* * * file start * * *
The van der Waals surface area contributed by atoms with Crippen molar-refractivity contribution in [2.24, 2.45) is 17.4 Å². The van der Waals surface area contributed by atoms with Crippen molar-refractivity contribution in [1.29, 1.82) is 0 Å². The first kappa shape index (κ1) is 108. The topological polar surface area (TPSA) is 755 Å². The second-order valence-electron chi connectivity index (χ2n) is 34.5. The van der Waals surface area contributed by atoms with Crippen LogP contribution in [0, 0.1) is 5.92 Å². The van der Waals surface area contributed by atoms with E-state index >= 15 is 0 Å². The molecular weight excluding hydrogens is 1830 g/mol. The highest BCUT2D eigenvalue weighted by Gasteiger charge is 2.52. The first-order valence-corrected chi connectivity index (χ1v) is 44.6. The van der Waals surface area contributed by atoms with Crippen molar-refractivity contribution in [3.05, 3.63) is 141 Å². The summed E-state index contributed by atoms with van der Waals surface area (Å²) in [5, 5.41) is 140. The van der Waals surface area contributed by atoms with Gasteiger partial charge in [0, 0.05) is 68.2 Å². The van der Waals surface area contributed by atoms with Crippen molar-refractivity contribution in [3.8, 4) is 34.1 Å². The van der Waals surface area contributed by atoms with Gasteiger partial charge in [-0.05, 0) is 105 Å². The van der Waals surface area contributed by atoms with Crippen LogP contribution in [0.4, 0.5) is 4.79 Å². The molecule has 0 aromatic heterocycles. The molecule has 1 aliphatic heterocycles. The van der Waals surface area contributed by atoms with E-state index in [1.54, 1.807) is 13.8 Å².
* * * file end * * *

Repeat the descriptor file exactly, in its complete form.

The van der Waals surface area contributed by atoms with Crippen molar-refractivity contribution in [2.24, 2.45) is 17.4 Å². The van der Waals surface area contributed by atoms with Crippen molar-refractivity contribution in [1.29, 1.82) is 0 Å². The first kappa shape index (κ1) is 108. The topological polar surface area (TPSA) is 755 Å². The second-order valence-electron chi connectivity index (χ2n) is 34.5. The van der Waals surface area contributed by atoms with Crippen LogP contribution in [0, 0.1) is 5.92 Å². The van der Waals surface area contributed by atoms with E-state index >= 15 is 0 Å². The molecular weight excluding hydrogens is 1830 g/mol. The highest BCUT2D eigenvalue weighted by Gasteiger charge is 2.52. The first-order valence-corrected chi connectivity index (χ1v) is 44.6. The van der Waals surface area contributed by atoms with Crippen molar-refractivity contribution in [3.05, 3.63) is 141 Å². The summed E-state index contributed by atoms with van der Waals surface area (Å²) in [5, 5.41) is 140. The van der Waals surface area contributed by atoms with Gasteiger partial charge in [0, 0.05) is 68.2 Å². The van der Waals surface area contributed by atoms with Crippen molar-refractivity contribution in [3.8, 4) is 34.1 Å². The van der Waals surface area contributed by atoms with Gasteiger partial charge in [-0.05, 0) is 105 Å². The van der Waals surface area contributed by atoms with Crippen LogP contribution in [0.4, 0.5) is 4.79 Å². The molecule has 0 aromatic heterocycles. The molecule has 1 aliphatic heterocycles. The van der Waals surface area contributed by atoms with E-state index in [1.54, 1.807) is 13.8 Å².